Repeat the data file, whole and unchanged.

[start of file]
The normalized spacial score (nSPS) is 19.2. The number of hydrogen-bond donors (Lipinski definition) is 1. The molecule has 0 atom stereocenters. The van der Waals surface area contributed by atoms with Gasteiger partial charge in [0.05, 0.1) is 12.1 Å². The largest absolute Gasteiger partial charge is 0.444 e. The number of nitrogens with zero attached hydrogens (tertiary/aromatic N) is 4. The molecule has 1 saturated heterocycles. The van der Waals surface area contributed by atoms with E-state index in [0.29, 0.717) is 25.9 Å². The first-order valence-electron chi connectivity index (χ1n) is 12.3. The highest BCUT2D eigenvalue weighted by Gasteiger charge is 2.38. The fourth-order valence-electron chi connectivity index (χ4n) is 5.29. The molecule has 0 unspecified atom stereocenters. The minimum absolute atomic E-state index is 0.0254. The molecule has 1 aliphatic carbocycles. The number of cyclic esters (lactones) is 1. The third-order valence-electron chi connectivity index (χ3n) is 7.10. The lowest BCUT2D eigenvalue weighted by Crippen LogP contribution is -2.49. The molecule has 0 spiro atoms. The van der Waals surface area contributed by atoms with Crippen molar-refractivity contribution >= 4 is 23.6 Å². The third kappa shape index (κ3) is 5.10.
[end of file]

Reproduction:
The normalized spacial score (nSPS) is 19.2. The number of hydrogen-bond donors (Lipinski definition) is 1. The molecule has 0 atom stereocenters. The van der Waals surface area contributed by atoms with Gasteiger partial charge in [0.05, 0.1) is 12.1 Å². The largest absolute Gasteiger partial charge is 0.444 e. The number of nitrogens with zero attached hydrogens (tertiary/aromatic N) is 4. The molecule has 1 saturated heterocycles. The van der Waals surface area contributed by atoms with E-state index in [0.29, 0.717) is 25.9 Å². The first-order valence-electron chi connectivity index (χ1n) is 12.3. The highest BCUT2D eigenvalue weighted by Gasteiger charge is 2.38. The fourth-order valence-electron chi connectivity index (χ4n) is 5.29. The molecule has 0 unspecified atom stereocenters. The minimum absolute atomic E-state index is 0.0254. The molecule has 1 aliphatic carbocycles. The number of cyclic esters (lactones) is 1. The third-order valence-electron chi connectivity index (χ3n) is 7.10. The lowest BCUT2D eigenvalue weighted by Crippen LogP contribution is -2.49. The molecule has 0 spiro atoms. The van der Waals surface area contributed by atoms with Crippen molar-refractivity contribution >= 4 is 23.6 Å². The third kappa shape index (κ3) is 5.10.